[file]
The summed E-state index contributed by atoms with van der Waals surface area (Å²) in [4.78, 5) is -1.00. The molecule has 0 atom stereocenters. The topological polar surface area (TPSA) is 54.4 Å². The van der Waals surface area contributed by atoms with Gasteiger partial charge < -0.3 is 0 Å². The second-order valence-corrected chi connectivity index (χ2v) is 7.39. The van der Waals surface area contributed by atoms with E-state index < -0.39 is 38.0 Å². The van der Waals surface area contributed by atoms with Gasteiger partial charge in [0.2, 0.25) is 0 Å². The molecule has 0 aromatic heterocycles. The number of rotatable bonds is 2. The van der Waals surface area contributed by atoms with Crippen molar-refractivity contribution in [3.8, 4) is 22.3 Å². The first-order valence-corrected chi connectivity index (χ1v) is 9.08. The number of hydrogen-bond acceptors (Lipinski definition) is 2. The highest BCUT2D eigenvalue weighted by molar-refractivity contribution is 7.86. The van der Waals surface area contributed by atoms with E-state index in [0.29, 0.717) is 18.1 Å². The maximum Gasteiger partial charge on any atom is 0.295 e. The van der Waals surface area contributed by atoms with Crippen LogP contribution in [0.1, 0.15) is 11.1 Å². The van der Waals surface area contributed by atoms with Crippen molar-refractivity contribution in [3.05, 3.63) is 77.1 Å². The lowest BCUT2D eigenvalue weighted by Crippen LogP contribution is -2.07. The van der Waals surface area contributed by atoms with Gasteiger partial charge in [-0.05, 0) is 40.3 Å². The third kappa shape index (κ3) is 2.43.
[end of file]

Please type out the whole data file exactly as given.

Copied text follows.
The summed E-state index contributed by atoms with van der Waals surface area (Å²) in [4.78, 5) is -1.00. The molecule has 0 atom stereocenters. The topological polar surface area (TPSA) is 54.4 Å². The van der Waals surface area contributed by atoms with Gasteiger partial charge < -0.3 is 0 Å². The second-order valence-corrected chi connectivity index (χ2v) is 7.39. The van der Waals surface area contributed by atoms with E-state index < -0.39 is 38.0 Å². The van der Waals surface area contributed by atoms with Gasteiger partial charge in [0.2, 0.25) is 0 Å². The molecule has 0 aromatic heterocycles. The number of rotatable bonds is 2. The van der Waals surface area contributed by atoms with Crippen molar-refractivity contribution in [3.8, 4) is 22.3 Å². The first-order valence-corrected chi connectivity index (χ1v) is 9.08. The number of hydrogen-bond acceptors (Lipinski definition) is 2. The highest BCUT2D eigenvalue weighted by molar-refractivity contribution is 7.86. The van der Waals surface area contributed by atoms with E-state index in [0.29, 0.717) is 18.1 Å². The maximum Gasteiger partial charge on any atom is 0.295 e. The van der Waals surface area contributed by atoms with Crippen LogP contribution in [0.1, 0.15) is 11.1 Å². The van der Waals surface area contributed by atoms with Crippen molar-refractivity contribution in [3.05, 3.63) is 77.1 Å². The lowest BCUT2D eigenvalue weighted by Crippen LogP contribution is -2.07. The van der Waals surface area contributed by atoms with Gasteiger partial charge in [-0.05, 0) is 40.3 Å². The third kappa shape index (κ3) is 2.43.